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Re: Why did small dinos become extinct?



I thought there was also evidence of a fungal spike. What eats fungus? (With
a little butter...)
Scott Perry
High Mountain Writers' House
Irasburg, VT
----- Original Message ----- 
From: "john hunt" <john.bass@ntlworld.com>
To: <philipchalmers@blueyonder.co.uk>; <dinosaur@usc.edu>
Sent: Thursday, December 20, 2007 4:50 PM
Subject: RE: Why did small dinos become extinct?


>
> I don't think we are anywhere near a definitive answer to your question.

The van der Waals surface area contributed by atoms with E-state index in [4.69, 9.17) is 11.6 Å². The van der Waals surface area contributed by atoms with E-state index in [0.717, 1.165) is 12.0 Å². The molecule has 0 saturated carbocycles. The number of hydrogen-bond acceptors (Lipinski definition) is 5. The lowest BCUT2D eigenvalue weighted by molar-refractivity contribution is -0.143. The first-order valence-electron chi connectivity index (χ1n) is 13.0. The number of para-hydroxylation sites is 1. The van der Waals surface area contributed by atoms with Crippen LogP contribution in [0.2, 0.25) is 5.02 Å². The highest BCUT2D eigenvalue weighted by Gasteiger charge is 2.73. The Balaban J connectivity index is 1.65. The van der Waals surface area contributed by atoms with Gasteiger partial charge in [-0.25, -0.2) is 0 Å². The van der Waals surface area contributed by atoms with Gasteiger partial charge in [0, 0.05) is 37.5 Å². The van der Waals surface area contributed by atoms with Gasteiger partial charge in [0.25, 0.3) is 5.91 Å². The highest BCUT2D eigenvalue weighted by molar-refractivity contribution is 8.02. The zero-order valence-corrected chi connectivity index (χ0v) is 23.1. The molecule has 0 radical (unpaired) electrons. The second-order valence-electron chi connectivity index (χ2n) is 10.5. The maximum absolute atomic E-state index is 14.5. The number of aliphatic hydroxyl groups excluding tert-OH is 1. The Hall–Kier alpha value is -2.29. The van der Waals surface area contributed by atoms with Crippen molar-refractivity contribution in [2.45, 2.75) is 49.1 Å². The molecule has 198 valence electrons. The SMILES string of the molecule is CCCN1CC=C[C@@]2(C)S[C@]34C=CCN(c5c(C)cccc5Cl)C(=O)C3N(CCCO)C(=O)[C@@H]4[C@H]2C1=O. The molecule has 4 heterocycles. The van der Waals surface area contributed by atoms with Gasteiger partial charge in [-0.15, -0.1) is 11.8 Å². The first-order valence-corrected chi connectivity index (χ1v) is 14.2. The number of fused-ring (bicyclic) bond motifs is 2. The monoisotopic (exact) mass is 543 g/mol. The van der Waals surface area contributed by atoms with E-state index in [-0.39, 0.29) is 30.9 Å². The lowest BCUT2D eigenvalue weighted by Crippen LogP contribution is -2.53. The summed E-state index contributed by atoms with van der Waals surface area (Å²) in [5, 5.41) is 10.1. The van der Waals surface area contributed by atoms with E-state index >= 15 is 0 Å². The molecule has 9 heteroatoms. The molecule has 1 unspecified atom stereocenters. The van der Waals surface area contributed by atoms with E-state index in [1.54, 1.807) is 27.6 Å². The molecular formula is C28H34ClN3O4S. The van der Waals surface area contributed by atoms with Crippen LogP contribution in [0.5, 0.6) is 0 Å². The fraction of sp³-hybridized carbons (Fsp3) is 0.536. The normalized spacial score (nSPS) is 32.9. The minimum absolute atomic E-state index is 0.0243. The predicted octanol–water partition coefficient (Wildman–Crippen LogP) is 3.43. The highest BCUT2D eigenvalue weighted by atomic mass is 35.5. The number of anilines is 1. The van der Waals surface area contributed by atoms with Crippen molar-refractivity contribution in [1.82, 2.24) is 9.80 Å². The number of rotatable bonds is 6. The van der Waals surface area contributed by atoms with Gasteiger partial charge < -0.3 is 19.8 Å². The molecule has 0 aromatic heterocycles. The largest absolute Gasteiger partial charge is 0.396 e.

> There are still a number of unanswered questions and not even a consensus
on
> the cause of the KT extinction (I don't think Keller is as loony as Martin
> and the rest of the BANDits).
>
> One thing that has been missed so far is that a lot of the survivors could
> have hibernated and slept through the extinction (mammals/snakes/lizards)
> depending on how quick the extinction was.
>
> If you accept the global de-vegetation theory it is possible to postulate
a
> fast extinction of all large animals (bigger than a cat), everything that
> was not an insectivore, as there must have been a bug spike to go with the
> fern spike.
>
> Not sure how the crocs made it through though.
>